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​Trial starts in Arkansas real estate agent killing

LITTLE ROCK, Ark. -- Investigators focused on Arron Lewis after a real estate agent disappeared while showing a home in a rural area outside Little Rock. Emails and phone records, they said, showed Lewis and his wife set up a viewing for a property with Beverly Carter, whose body was found days later in a shallow grave.

But key evidence has been barred from Lewis' trial, which began Tuesday. Citing missteps by law enforcement, a judge blocked much of the information gleaned from Lewis' police interviews and material found during searches of his home and vehicle - including pieces of Carter's hair.

Lewis' attorney, Bill James, has said the judge's ruling would help him "put on the best possible defense" for Lewis, who has pleaded not guilty to capital murder and kidnapping. On Monday, James said he expected to be able to find impartial jurors despite extensive media coverage of the case.

"I need people who are going to be honest and judge the case based on what's proven and make a fair decision. I think we can find that," James said.

Jury selection wrapped up in the high-profile case Tuesday afternoon, and jurors were told to avoid news about the case before being dismissed. Opening statements are scheduled to begin Wednesday morning.

Carter, 50, disappeared in September 2014 after telling her husband she was going to show a house in a rural area of Scott, an area about 15 miles east of Little Rock. Her body was found days later in a shallow grave at a concrete plant where Lewis had previously worked.

Police began looking at Lewis and his estranged wife, Crystal Lowery, after phone and email records tied an account registered to Lowery to a phone number used to call Carter to arrange the house showing.

Lowery is serving a 30-year prison sentence after pleading guilty in July to first-degree murder and kidnapping in Carter's death. Prosecutors will be allowed to use her testimony about the alleged plan to target Carter, including plans to find a married real estate agent so they had someone to pay ransom.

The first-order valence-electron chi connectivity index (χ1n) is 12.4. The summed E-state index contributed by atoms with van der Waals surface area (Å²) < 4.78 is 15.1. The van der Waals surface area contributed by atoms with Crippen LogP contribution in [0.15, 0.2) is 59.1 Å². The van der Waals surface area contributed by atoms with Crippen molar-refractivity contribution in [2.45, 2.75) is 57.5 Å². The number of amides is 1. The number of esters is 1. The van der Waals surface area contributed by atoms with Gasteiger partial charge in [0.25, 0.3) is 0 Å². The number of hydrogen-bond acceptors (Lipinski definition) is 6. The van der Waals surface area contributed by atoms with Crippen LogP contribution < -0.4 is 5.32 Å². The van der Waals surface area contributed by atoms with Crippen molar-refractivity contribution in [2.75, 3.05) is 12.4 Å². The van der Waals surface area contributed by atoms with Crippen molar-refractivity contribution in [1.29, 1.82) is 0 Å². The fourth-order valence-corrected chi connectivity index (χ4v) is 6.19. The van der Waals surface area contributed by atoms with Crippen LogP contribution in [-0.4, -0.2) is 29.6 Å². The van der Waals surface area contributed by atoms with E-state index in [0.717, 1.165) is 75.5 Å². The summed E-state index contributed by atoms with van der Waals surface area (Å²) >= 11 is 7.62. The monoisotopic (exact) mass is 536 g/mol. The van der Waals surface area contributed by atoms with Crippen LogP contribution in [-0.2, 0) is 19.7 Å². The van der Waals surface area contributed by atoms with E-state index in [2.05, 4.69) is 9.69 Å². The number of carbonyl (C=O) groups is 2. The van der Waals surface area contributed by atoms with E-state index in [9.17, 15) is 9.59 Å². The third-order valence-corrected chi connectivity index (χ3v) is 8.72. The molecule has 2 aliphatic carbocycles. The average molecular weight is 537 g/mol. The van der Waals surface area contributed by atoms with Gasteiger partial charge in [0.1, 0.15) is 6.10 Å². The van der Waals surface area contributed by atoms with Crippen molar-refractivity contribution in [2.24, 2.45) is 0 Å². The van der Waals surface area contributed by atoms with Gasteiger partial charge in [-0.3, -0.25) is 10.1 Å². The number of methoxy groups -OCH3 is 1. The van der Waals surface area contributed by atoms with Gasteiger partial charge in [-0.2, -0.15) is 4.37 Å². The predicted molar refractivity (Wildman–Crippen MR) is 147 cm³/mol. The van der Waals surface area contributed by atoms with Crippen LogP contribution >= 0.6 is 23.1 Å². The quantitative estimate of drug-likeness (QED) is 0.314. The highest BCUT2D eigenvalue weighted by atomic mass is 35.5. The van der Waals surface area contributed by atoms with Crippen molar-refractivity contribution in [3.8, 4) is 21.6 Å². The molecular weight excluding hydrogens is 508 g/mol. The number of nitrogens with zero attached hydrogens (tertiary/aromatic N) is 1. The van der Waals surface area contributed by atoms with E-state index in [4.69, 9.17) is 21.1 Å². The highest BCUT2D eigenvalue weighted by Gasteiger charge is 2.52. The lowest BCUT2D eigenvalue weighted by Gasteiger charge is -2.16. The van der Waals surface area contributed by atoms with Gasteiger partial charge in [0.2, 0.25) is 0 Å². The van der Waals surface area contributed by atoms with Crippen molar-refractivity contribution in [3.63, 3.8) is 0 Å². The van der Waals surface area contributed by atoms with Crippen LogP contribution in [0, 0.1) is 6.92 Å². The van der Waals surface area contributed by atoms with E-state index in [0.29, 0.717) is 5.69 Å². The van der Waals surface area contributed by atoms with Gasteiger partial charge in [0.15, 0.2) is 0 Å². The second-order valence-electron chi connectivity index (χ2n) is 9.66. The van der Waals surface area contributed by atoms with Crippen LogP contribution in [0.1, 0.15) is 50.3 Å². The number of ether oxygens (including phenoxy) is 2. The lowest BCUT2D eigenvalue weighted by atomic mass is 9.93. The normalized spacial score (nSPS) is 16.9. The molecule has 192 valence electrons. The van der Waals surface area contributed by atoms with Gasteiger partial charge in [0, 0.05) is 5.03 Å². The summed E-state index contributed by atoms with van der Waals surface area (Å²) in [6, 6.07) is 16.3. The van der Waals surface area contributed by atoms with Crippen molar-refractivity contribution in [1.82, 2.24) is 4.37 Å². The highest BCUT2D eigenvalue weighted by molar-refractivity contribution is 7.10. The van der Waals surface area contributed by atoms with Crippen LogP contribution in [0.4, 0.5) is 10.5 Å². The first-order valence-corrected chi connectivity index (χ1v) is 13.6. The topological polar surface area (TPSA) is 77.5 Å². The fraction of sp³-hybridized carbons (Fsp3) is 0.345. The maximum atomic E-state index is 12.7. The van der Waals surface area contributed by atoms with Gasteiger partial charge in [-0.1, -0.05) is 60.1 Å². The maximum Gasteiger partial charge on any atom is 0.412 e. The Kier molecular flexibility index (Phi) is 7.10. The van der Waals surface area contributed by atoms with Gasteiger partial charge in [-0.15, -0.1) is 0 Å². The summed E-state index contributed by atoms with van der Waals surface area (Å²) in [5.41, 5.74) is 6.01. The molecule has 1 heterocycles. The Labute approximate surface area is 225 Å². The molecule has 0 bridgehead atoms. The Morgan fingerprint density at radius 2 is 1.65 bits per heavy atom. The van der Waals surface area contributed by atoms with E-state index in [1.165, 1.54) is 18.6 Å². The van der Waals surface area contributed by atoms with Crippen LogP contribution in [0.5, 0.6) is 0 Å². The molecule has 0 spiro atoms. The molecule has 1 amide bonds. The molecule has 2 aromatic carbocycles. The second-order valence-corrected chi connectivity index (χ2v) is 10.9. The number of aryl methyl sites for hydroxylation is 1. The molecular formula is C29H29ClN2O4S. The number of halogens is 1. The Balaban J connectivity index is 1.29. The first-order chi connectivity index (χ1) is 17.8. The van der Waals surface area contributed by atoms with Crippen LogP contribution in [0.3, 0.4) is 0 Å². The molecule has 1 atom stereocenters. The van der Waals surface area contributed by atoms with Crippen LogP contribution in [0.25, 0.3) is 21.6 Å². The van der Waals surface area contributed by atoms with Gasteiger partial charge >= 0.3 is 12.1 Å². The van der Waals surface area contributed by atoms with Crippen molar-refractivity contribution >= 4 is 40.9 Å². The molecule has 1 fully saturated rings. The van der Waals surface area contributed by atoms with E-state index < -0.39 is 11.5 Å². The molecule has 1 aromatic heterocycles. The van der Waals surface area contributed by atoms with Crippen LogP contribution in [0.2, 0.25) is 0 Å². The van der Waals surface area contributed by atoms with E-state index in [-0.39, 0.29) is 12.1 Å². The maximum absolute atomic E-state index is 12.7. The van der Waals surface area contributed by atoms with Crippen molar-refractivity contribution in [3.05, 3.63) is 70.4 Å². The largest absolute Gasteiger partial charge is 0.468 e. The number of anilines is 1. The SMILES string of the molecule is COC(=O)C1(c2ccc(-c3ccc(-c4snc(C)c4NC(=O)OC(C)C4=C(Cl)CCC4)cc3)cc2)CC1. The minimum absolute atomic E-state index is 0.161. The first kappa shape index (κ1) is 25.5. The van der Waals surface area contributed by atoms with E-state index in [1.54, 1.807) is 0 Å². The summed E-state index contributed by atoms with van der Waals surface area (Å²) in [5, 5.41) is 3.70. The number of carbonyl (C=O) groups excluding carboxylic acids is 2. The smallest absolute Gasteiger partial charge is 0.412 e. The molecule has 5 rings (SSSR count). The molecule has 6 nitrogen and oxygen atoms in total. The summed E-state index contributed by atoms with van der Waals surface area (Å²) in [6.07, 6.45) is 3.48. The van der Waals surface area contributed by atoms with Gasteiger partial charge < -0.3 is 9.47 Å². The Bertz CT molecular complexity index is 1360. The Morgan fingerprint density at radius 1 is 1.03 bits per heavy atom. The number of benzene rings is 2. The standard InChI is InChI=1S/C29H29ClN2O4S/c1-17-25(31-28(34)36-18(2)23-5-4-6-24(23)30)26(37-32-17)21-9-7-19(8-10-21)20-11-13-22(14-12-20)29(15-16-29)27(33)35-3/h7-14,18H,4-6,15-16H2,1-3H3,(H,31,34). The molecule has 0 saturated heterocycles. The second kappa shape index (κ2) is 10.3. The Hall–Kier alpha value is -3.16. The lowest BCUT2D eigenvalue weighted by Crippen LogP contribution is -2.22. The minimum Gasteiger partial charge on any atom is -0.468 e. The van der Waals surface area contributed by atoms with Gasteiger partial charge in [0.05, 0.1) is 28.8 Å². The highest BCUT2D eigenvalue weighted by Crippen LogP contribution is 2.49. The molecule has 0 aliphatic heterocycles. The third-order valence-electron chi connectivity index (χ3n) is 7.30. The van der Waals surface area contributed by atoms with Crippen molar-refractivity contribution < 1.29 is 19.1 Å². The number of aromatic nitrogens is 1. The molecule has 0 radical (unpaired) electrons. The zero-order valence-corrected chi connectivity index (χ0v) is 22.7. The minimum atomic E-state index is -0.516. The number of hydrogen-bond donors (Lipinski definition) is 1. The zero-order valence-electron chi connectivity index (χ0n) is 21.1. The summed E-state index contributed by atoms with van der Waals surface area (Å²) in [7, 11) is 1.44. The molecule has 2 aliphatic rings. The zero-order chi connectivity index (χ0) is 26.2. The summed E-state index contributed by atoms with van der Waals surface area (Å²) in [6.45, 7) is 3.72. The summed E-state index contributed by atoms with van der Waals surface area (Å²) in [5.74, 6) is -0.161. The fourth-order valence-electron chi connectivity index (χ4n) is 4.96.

Lewis had a car wreck while detectives had him under surveillance as a person of interest. They took his phone as evidence and later searched his wrecked car and the home he shared with Lowery. Lewis ran from the hospital after the car wreck but was later captured and arrested by Little Rock police.

Most of the information investigators gathered while interviewing Lewis was excluded from trial under a ruling in December by Pulaski County Circuit Court Judge Herbert Wright. Lewis had invoked his right to have an attorney present while being transported by Little Rock police, but no attorney was provided to him during the interrogation with the Pulaski County sheriff's investigators, the judge said.

Wright also said search warrants obtained by detectives were overly broad and ruled that evidence found in Lewis' trunk and home will not be allowed. The warrants found duct tape and Carter's hair in the trunk, and her phone and other items of hers at the home.

However, prosecutors will be allowed to play a recording obtained from the voice memos on Lewis' phone where Carter can be heard telling her husband to follow ransom instructions and that things could get bad if he were to call the police. Lewis played the recording during the interrogations.

Prosecutors also will be able to show jurors text exchanges between Lewis and Lowery in which they discuss looking at other houses for sale to find one that does not have a security system, specifically cameras.

The judge also ruled that Lowery can testify about the alleged plan, despite the defense seeking exclusion for marital privilege.

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